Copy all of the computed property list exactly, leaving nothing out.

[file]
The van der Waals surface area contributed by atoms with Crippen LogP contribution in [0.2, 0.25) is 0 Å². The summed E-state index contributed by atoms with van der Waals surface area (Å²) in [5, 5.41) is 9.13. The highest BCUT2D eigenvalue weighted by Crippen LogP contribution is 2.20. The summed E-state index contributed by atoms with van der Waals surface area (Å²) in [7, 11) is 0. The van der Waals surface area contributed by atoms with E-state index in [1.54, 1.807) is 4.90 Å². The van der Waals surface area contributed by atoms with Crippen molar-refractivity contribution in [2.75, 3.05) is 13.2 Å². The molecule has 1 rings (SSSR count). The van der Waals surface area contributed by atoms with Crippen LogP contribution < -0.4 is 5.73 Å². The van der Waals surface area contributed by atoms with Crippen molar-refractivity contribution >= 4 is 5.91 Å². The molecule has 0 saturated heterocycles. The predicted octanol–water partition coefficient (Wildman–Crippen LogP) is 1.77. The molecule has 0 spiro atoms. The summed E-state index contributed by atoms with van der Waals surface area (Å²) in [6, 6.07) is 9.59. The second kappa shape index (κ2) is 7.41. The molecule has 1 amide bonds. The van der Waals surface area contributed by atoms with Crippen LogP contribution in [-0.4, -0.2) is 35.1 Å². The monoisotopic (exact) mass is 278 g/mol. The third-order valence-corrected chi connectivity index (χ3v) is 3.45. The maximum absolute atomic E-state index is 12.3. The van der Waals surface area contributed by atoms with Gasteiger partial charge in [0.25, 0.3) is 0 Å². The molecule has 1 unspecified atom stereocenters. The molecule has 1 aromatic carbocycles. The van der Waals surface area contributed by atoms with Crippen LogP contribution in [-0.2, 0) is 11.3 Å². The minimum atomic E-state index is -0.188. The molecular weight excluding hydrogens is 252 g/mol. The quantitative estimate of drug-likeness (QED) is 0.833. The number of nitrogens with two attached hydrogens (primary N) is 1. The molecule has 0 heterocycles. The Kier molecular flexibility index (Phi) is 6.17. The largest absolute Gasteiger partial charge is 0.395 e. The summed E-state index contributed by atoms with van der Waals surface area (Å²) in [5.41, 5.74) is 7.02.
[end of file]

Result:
The van der Waals surface area contributed by atoms with Crippen LogP contribution in [0.2, 0.25) is 0 Å². The summed E-state index contributed by atoms with van der Waals surface area (Å²) in [5, 5.41) is 9.13. The highest BCUT2D eigenvalue weighted by Crippen LogP contribution is 2.20. The summed E-state index contributed by atoms with van der Waals surface area (Å²) in [7, 11) is 0. The van der Waals surface area contributed by atoms with E-state index in [1.54, 1.807) is 4.90 Å². The van der Waals surface area contributed by atoms with Crippen molar-refractivity contribution in [2.75, 3.05) is 13.2 Å². The molecule has 1 rings (SSSR count). The van der Waals surface area contributed by atoms with Crippen LogP contribution < -0.4 is 5.73 Å². The van der Waals surface area contributed by atoms with Crippen molar-refractivity contribution >= 4 is 5.91 Å². The molecule has 0 saturated heterocycles. The predicted octanol–water partition coefficient (Wildman–Crippen LogP) is 1.77. The molecule has 0 spiro atoms. The summed E-state index contributed by atoms with van der Waals surface area (Å²) in [6, 6.07) is 9.59. The second kappa shape index (κ2) is 7.41. The molecule has 1 amide bonds. The van der Waals surface area contributed by atoms with Crippen LogP contribution in [-0.4, -0.2) is 35.1 Å². The monoisotopic (exact) mass is 278 g/mol. The third-order valence-corrected chi connectivity index (χ3v) is 3.45. The maximum absolute atomic E-state index is 12.3. The van der Waals surface area contributed by atoms with Gasteiger partial charge in [0.25, 0.3) is 0 Å². The molecule has 1 unspecified atom stereocenters. The molecule has 1 aromatic carbocycles. The van der Waals surface area contributed by atoms with Crippen LogP contribution in [-0.2, 0) is 11.3 Å². The minimum atomic E-state index is -0.188. The molecular weight excluding hydrogens is 252 g/mol. The quantitative estimate of drug-likeness (QED) is 0.833. The number of nitrogens with two attached hydrogens (primary N) is 1. The molecule has 0 heterocycles. The Kier molecular flexibility index (Phi) is 6.17. The largest absolute Gasteiger partial charge is 0.395 e. The summed E-state index contributed by atoms with van der Waals surface area (Å²) in [5.41, 5.74) is 7.02.